“Trustworthiness” does not refer to whether the reviewer is an honorable individual or not, but rather if we can feel confident that any advice or recommendation issued reflects “high quality evidence” (i.e. evidence that most likely will not be altered following new trials). Surely, the evidence so far does not allow for such confidence. And as long as the reviewer confides that he is biased in favour of ECMO following CPR, we must conclude that this is not a trustworthy statement. Nothing personal.

    • Thomas D says:

      “Trustworthy” seems a highly charged label that’s not useful in a discussion like this. You are using “untrustworthy” in the meaning “I don’t agree”. A real discussion would be much more useful than just posting labels.

      As far as evidence based medicine goes, we’re not stating anywhere that this is high quality evidence, you seem to be reading too much into this.

      And surely, RCTs are not the holy grail. They have their own pitfalls. Tight glucose control springs to mind. And, even despite several RCTs, the actual evidence on thrombolysis in stroke is murky to say the least, but we still seem to think that is a fantastic treatment.

      What I’m getting at, is that RCTs in themselves need scrupulous critique, and even then we’re often left with choosing sides based on a mix of classic EBM and basic medical understanding, and sometimes even a gut feeling.

      And for some treatments, we don’t get good evidence. Dutton’s Damage Control Resuscitation technique fits in here. No proof, no RCT, no trial, no hard outcome measures. Just a sound medical basis and a feeling this is helping the patient. Still, many of us think this is a sound approach.

      Which leads us into the progression of medicine. If we were all waiting for an RCT, there would be no progression. There’s the well known “innovation curve”, where I believe it is important to have people spread out from innovators, early adopters and early majority. Late majority, OK. Laggards – not so much.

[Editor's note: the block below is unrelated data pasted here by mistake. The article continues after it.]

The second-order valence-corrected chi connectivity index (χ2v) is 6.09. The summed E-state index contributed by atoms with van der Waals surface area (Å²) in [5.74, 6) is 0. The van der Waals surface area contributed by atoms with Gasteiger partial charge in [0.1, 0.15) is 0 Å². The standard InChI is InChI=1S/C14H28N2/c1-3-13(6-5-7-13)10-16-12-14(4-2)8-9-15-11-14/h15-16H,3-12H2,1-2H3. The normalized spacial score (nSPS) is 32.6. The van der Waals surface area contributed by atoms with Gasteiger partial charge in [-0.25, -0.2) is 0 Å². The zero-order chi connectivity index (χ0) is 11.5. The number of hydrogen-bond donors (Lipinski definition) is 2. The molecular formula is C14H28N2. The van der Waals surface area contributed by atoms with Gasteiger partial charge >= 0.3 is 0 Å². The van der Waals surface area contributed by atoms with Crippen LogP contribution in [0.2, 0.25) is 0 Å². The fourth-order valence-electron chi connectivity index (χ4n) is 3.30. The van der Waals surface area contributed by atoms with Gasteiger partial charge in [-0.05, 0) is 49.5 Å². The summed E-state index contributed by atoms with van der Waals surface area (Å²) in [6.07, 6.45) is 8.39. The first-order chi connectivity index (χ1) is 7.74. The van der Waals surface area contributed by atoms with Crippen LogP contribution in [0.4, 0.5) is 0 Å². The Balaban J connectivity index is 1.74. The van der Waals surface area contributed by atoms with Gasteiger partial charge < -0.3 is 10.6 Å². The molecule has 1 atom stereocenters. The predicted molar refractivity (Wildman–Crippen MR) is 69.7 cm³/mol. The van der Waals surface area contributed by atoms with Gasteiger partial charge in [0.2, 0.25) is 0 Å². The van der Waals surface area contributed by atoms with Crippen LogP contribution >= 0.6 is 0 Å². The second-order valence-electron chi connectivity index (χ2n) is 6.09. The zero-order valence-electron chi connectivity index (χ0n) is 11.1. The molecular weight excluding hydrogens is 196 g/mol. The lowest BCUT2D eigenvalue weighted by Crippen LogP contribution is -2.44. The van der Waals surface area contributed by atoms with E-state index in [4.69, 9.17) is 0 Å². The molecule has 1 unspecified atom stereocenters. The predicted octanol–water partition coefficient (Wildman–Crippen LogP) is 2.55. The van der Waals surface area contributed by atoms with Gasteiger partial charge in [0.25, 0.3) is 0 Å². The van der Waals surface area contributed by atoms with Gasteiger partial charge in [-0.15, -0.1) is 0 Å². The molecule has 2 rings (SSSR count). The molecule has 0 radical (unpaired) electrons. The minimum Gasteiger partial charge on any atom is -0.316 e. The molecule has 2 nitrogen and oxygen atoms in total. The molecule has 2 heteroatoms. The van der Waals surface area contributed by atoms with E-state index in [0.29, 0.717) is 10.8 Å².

On ECMO for cardiac arrest, it seems we are past the innovators, and into the early adopters stage. No, we don’t have good, high quality evidence that E-CPR is as good as the recent trials have shown, but with the sound rationale behind it and so many trials showing similar numbers, there’s a very good chance this is a good treatment. I think we can agree on that. Should everyone really run back to their hospital and fire up their Cardiohelp just because they read it on ScanCrit? Of course not. I sure hope not. This is just an opinion piece backed by a growing number of medium quality evidence.

      Still, this evidence and the sound physiology behind it, together with a good gut feeling, has gotten many doctors and hospitals to believe this is a worthwhile pursuit – to provide E-CPR for a selected number of their cardiac arrest patients. While others are waiting for the RCT. Either group might end up being right. Pick your poison. I know where my money is.

      In conclusion, many of the discussions in FOAM are more akin to the discussions one might have in the hallways of the hospital, two doctors walking along and discussing medicine, and the possibilities of medicine. The same goes for some of the blog posts. And to us, this is what makes medicine interesting and inspiring again.

      In these discussions and writings, we trust other participants to be able to judge between opinion and EBM themselves. We might be placing too much trust in human kind.

      Hopefully you’ll engange in the debate, as I would still love to hear your take on this article and E-CPR in general – where you think today’s stance should be and where you think the future lies for ECMO in cardiac arrest, based on current data and medicine.

  4. Jon Henrik Laake says:

    Actually, the phrase is taken from here: Institute of Medicine – Standards for Developing Trustworthy Clinical Practice Guidelines – http://iom.nationalacademies.org/Activities/Quality/ClinicPracGuide

    • Thomas D says:

      OK, whatever.

      I tried to engage you in a meaningful discussion on the subject. Twice. You’ve been unwilling to do so, and just hammered on with the “trustworthy” issue. And how does “Standards for Developing Trustworthy Clinical Practice Guidelines” have anything to do with an opinion post on a medical blog?